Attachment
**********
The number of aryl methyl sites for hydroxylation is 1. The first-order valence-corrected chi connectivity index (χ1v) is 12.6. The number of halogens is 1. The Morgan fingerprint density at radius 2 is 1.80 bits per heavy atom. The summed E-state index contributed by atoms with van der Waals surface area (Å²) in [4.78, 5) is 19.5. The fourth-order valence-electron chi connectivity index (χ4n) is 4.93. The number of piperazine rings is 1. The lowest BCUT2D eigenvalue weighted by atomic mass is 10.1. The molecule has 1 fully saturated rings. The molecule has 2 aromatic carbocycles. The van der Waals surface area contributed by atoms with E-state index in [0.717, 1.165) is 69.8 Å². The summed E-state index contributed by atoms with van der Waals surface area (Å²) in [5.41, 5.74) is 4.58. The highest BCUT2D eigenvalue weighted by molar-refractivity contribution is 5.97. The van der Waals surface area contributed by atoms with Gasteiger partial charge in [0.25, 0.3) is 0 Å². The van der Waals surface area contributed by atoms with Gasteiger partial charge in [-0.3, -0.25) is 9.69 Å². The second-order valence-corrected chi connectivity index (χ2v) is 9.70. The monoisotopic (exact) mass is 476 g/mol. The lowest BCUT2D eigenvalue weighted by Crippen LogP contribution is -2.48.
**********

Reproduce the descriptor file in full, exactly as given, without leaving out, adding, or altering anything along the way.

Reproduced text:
The number of aryl methyl sites for hydroxylation is 1. The first-order valence-corrected chi connectivity index (χ1v) is 12.6. The number of halogens is 1. The Morgan fingerprint density at radius 2 is 1.80 bits per heavy atom. The summed E-state index contributed by atoms with van der Waals surface area (Å²) in [4.78, 5) is 19.5. The fourth-order valence-electron chi connectivity index (χ4n) is 4.93. The number of piperazine rings is 1. The lowest BCUT2D eigenvalue weighted by atomic mass is 10.1. The molecule has 1 fully saturated rings. The molecule has 2 aromatic carbocycles. The van der Waals surface area contributed by atoms with E-state index in [0.717, 1.165) is 69.8 Å². The summed E-state index contributed by atoms with van der Waals surface area (Å²) in [5.41, 5.74) is 4.58. The highest BCUT2D eigenvalue weighted by molar-refractivity contribution is 5.97. The van der Waals surface area contributed by atoms with Gasteiger partial charge in [0.25, 0.3) is 0 Å². The van der Waals surface area contributed by atoms with Gasteiger partial charge in [-0.3, -0.25) is 9.69 Å². The second-order valence-corrected chi connectivity index (χ2v) is 9.70. The monoisotopic (exact) mass is 476 g/mol. The lowest BCUT2D eigenvalue weighted by Crippen LogP contribution is -2.48.